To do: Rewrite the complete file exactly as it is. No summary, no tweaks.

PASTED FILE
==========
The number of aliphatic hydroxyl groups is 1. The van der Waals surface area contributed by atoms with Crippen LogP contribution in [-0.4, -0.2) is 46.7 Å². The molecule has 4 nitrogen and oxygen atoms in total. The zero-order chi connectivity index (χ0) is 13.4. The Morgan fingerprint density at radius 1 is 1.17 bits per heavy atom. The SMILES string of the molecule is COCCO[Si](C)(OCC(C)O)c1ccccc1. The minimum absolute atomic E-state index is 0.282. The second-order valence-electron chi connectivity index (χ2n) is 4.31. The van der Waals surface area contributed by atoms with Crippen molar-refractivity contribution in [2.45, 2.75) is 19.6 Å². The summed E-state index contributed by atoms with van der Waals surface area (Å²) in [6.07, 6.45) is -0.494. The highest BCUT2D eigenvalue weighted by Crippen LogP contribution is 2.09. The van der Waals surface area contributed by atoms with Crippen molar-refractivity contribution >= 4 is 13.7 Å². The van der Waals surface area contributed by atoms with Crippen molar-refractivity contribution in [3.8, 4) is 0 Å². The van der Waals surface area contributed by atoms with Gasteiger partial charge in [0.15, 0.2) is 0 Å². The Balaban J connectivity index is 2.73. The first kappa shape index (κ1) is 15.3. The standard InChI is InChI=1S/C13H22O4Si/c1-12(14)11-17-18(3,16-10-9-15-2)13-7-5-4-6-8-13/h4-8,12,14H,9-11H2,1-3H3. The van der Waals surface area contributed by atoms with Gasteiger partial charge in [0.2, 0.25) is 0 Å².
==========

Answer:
The number of aliphatic hydroxyl groups is 1. The van der Waals surface area contributed by atoms with Crippen LogP contribution in [-0.4, -0.2) is 46.7 Å². The molecule has 4 nitrogen and oxygen atoms in total. The zero-order chi connectivity index (χ0) is 13.4. The Morgan fingerprint density at radius 1 is 1.17 bits per heavy atom. The SMILES string of the molecule is COCCO[Si](C)(OCC(C)O)c1ccccc1. The minimum absolute atomic E-state index is 0.282. The second-order valence-electron chi connectivity index (χ2n) is 4.31. The van der Waals surface area contributed by atoms with Crippen molar-refractivity contribution in [2.45, 2.75) is 19.6 Å². The summed E-state index contributed by atoms with van der Waals surface area (Å²) in [6.07, 6.45) is -0.494. The highest BCUT2D eigenvalue weighted by Crippen LogP contribution is 2.09. The van der Waals surface area contributed by atoms with Crippen molar-refractivity contribution >= 4 is 13.7 Å². The van der Waals surface area contributed by atoms with Crippen molar-refractivity contribution in [3.8, 4) is 0 Å². The van der Waals surface area contributed by atoms with Gasteiger partial charge in [0.15, 0.2) is 0 Å². The Balaban J connectivity index is 2.73. The first kappa shape index (κ1) is 15.3. The standard InChI is InChI=1S/C13H22O4Si/c1-12(14)11-17-18(3,16-10-9-15-2)13-7-5-4-6-8-13/h4-8,12,14H,9-11H2,1-3H3. The van der Waals surface area contributed by atoms with Gasteiger partial charge in [0.2, 0.25) is 0 Å².